The figures being batted around here are correct for the probability of this particular macro-event's occurring here and now. But there is a statistical fallacy involved in drawing from this the conclusions that are being drawn.
This well-known fallacy, but I don't know if it has a name, let me baptise it "the cash-register fallacy", is as follows: you have just dumped a week's worth of groceries on the cashier, they ring it all up, it totals to $77.11 and they say, "wow, look at that. What are the odds of that happening?" Well, the odds of this particular striking lucky number's happening were 1/10,000. But there are so many other striking numbers that would have produced the same impression, that when you add them all up.... it is not so unusual. In fact I have had to listen to cashiers say the same thing to me five times now, and have stopped buying groceries.
The relevant probability that needs to be estimated is the probability for "a striking macroscopic event" to occur, and to estimate this, we need to count how many
(independent) types of such events there are, just as above someone once estimated how many striking five digit numbers there were. No physicist has ever performed this estimate. No one has any idea how to do it, and I suspect it could affect the conclusion.
Something similar to this fallacy has been present in the history of debates about whether random Natural Selection can indeed be the real motor of evolution. Around 1900, opponents of Darwin's theory of random Natural Selection used the same general line of reasoning as some of the professional physicists contributing to this site. Sir Ronald Fisher exposed the fallacy involved. Currently, some scientists (they might be associated with the so-called "Intelligent Design" agenda, but I cannot tell for sure) are offering a million dollar prize for anyone who can show that the probabilities for random mutation acting with Natural Selection's producing six detailed biochemical processes which are key to life as we know it, over the time-span in which the Universe has been in existence, acting at a certain rate of operations per second, are at all plausible.
They are falling into the same statistical fallacy as is present in the other post here. The relevant probability that needs to be estimated is not the probability that these six particular mechanisms could have been produced by chance, but the probability that any of God only knows how many possible alternatives that would work, even though they did not in fact happen, and produce "life", could have arisen through chance.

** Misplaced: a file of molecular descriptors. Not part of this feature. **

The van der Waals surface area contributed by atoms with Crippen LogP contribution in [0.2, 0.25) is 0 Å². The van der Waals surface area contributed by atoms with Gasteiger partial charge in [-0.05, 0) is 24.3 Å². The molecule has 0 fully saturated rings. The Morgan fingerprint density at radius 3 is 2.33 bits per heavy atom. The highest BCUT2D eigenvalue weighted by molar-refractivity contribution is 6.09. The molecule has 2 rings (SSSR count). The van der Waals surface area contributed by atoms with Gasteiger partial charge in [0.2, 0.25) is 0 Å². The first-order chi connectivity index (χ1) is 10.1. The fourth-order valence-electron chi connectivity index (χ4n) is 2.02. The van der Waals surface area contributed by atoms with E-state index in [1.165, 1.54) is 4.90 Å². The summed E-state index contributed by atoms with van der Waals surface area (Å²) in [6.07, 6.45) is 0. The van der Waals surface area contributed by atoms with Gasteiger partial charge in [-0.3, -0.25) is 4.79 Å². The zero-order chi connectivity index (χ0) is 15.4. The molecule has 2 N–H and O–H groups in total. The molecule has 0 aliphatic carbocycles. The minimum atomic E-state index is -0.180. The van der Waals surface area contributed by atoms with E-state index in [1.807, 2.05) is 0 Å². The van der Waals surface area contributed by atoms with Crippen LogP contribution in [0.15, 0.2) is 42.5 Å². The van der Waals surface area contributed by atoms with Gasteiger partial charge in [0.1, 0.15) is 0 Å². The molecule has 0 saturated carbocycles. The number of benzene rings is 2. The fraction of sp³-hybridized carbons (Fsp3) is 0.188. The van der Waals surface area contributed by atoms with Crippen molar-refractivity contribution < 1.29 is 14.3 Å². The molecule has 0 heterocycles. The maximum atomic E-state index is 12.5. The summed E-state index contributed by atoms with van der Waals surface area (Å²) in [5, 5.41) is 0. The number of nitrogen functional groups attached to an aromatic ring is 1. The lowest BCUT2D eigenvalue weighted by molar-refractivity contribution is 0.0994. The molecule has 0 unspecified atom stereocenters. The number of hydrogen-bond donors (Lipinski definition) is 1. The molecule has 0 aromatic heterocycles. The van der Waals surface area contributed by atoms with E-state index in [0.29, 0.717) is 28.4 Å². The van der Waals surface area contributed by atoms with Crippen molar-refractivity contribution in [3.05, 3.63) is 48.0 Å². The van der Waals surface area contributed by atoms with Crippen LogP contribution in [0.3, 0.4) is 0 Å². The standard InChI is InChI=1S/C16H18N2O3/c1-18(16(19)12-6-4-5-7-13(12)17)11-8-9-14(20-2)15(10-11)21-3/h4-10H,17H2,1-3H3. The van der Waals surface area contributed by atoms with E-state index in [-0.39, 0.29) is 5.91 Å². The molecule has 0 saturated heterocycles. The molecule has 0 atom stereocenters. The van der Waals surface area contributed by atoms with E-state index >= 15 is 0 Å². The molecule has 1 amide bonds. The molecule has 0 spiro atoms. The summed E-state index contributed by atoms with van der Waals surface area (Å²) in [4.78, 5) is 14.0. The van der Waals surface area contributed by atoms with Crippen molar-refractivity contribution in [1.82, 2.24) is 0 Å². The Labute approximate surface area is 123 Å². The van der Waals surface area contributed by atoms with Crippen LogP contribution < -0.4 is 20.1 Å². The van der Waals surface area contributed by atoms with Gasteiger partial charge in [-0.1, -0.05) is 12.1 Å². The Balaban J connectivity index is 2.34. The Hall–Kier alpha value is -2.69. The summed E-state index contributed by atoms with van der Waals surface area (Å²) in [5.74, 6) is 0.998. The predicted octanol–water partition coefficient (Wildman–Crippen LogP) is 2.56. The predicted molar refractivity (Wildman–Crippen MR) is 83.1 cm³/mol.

Unless and until someone can estimate how many different independent alternatives there are, no assertion can be made about the probability of life's having arisen through chance alone. And similarly here, none of the posters have the right to make an assertion about the probability, during the total career of the Universe so far, of a macroscopic violation of entropy's occurrence. Here, though, I think it might be feasible to estimate how many different independent types of violations should be counted.
Falling into this fallacy is related to the failure to undertand the difference between a micro-state and a macro-state, a misunderstanding endemic to students of Stat Mech and Thermo. All micro-states have the same probability as each other: nearly zero! The only physically relevant probabilities are the probabilities of the different macro-states. Here, we have to figure out which is the relevant macro-state. The wrong choice will lead to a calculation lacking any significance. The wrong choice has been made in these posts, and by the anti-Darwinian people behind the offer of the prize, and the results of the calculations are physically meaningless.
Up to here is what interested me the most. But there is one more point to be made: the Universe is not in fact in a state of equilibrium: this is obvious to the naked eye. It seems as though the mixing process has not yet gone on long enough. So none of the laws of thermodynamics even apply to the Universe as a whole. So the extrapolation from the probability here and now to the probability over the life-time of the Universe is also invalid.